Monday, October 31, 2011

Writing Prompt Six: Thumblessly happy

So I've crazily signed up to do NaNoWriMo - write a 50 000-word novel in November. I don’t have the time, but I’m going to try. If it doesn’t work this year, I will try again next year when, hopefully, I will be in the place my heart swells and have plenty of time on my hands, and inspiration. In the meantime I fear this blog may be a little neglected for the month. Here’s another Writing Prompt for now – they are such deliciously bizarre prompts, see at the end, after my little story…

Alice had always known she was a little different. It had started with her not having thumbs, and the endless string of childhood taunts that elicited. Then that whole trip to Wonderland. Why she’d told them, she herself couldn’t fathom. The fact that she kept going back there reinforced her differences, despite her keeping her dalliance’s with the Cheshire Cat and what had developed into a rather passionate affair with The Mad Hatter, quiet. He really wasn’t all that mad, after all, and damn, he was good in the sack. It was the only place where people didn’t stare and snigger at her lack of thumbs.

It was just a pity that she had to work so hard to earn the money to go, and then pay to stay. Despite that sweet storybook tale, which made it sound free, her trips to Wonderland, like any fabulous holiday, cost. As sweet as the Old White Queen was, she had a business to run and staying in one of the hundreds of rooms in the castle added up. Alice had tried camping, once, but the campsite was owned by The Caterpillar and his incessant smoking had made her sneeze. It wasn’t free, either.

So she’d been going back and forth, conducting this long-distance relationship with The Mad Hatter, missing him when she was away, loving him there (but not enough to move in with him – he was a slob, she could never share a bathroom with him). Knowing this, he kept sending her e-mails from Red Heart Realtors with pictures of properties for sale, but they, too, were exorbitant.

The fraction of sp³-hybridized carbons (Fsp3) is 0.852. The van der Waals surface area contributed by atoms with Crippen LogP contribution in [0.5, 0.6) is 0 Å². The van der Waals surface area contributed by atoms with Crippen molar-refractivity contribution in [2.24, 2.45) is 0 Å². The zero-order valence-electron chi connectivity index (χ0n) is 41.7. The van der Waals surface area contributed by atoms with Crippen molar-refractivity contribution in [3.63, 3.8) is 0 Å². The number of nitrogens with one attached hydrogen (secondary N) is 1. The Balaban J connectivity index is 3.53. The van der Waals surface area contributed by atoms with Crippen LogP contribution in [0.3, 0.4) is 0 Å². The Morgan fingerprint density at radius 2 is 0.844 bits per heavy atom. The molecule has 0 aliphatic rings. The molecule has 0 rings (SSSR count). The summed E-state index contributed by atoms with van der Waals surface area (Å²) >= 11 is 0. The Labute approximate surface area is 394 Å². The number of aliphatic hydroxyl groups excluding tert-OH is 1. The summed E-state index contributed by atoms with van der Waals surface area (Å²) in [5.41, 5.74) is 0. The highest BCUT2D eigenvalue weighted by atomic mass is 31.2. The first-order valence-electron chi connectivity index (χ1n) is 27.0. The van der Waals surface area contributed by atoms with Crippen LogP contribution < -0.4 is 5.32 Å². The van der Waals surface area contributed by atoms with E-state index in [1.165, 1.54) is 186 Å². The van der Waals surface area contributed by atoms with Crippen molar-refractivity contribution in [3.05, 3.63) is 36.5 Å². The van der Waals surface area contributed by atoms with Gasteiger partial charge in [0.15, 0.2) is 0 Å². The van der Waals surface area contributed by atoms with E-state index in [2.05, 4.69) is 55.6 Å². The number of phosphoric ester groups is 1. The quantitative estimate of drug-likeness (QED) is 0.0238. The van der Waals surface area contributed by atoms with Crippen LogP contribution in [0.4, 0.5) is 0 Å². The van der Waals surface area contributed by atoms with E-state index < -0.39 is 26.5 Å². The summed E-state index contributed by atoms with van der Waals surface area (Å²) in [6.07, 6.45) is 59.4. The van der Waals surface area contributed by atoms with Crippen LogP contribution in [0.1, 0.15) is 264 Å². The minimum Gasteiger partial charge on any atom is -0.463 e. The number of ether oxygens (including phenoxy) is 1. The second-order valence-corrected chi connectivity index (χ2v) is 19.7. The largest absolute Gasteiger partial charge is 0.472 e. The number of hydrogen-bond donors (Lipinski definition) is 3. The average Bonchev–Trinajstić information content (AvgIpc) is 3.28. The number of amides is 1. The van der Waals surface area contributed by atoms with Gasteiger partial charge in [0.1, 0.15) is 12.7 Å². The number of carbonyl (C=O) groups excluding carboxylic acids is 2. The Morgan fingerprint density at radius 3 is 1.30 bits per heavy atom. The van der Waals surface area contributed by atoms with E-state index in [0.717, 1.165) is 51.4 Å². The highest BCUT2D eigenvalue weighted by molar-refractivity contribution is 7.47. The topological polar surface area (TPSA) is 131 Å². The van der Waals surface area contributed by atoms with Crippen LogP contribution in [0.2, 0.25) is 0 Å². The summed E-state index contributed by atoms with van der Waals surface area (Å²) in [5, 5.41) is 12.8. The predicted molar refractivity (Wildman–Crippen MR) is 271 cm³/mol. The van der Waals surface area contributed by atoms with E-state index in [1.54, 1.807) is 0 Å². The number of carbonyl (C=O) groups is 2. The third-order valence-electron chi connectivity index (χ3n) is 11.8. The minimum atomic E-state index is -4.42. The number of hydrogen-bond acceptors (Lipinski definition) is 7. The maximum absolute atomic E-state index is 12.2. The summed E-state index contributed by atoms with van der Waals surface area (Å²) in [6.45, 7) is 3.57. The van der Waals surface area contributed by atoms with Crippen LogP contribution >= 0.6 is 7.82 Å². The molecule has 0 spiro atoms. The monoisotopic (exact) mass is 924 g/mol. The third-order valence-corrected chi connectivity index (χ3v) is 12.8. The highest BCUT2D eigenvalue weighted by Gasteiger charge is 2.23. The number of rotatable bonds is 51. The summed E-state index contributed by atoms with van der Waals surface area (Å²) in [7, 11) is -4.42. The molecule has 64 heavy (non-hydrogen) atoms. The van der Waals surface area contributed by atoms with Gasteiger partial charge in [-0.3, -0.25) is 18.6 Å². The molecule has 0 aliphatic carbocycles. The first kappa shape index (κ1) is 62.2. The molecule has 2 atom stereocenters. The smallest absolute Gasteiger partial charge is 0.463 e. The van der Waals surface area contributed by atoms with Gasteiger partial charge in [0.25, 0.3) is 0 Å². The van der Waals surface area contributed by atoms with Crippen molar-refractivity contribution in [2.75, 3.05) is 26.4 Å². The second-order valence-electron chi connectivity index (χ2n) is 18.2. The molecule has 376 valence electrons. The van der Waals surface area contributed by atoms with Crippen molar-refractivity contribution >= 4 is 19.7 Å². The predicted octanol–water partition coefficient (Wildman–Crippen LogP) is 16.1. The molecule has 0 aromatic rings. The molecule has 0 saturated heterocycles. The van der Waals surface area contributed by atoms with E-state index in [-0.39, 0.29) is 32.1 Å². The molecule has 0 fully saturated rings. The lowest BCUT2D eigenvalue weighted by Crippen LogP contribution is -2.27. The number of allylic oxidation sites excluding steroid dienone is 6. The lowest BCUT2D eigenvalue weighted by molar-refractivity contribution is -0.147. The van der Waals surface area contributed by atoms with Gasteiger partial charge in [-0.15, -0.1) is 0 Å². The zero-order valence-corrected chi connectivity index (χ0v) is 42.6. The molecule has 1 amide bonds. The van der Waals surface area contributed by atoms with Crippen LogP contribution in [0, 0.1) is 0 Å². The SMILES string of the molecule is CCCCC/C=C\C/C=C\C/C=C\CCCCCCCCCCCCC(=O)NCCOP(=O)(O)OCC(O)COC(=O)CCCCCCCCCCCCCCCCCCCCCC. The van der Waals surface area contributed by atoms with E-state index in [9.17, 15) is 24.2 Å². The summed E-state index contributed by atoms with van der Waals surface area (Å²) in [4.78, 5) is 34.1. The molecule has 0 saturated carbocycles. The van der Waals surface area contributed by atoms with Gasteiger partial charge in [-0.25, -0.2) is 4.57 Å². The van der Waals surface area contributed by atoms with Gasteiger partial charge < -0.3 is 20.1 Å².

And so it went, year after year, Alice being inconsolably unhappy each time she had to return to the Real World, slaving away, making doughnuts for a living, saving each cent, until she could return and then being happy as a lark for her time there. But always she had to return to the teasing and grey Real World.

And then, one particularly damp and miserable day, she won the lottery, packed her worldly belongings and moved to Wonderland with not a look back, where she lived thumblessly and happily ever after in a beautiful house with candy floss wall paper, next door to her love, The Mad Hatter. The sun shone all the time, unless they felt like a bit of rainy weather, and then it rained. The End.

Prompt 6: Imagine if your favorite character from 19th-century fiction had been born without thumbs. Then write a short story about them winning the lottery.

Sunday, October 30, 2011

Halloween in the hood

We went there last Saturday too, to watch the rugby. Well, to do the usual deal, where G watches the rugby and I read my book. I liked it. It's close by, it is enough of a divey kind of pub/restaurant to suit my desire for such dives, and the guy who owns it made a toasted sandwich for a woman who walked in off the street with a baby and asked for help. She was another blogpost, but one that's been filed way back in my head, possibly not to come out. Yet. The people, all around 40+, and mainly manly-kind-of-men watching rugby, seemed to all know each other.

Anyway, we decided to go again, it being some rugby final and me loving the idea of reading my book and watching people. I was rewarded splendidly. The same crew were there, but arriving a bit after we did was a pretty and friendly blonde woman with a whole armload of plastic bags which she dumped on the big table in the middle of the room. Intriguing. She was greeted by most people in the room and I saw many an admiring glance from the male contingent.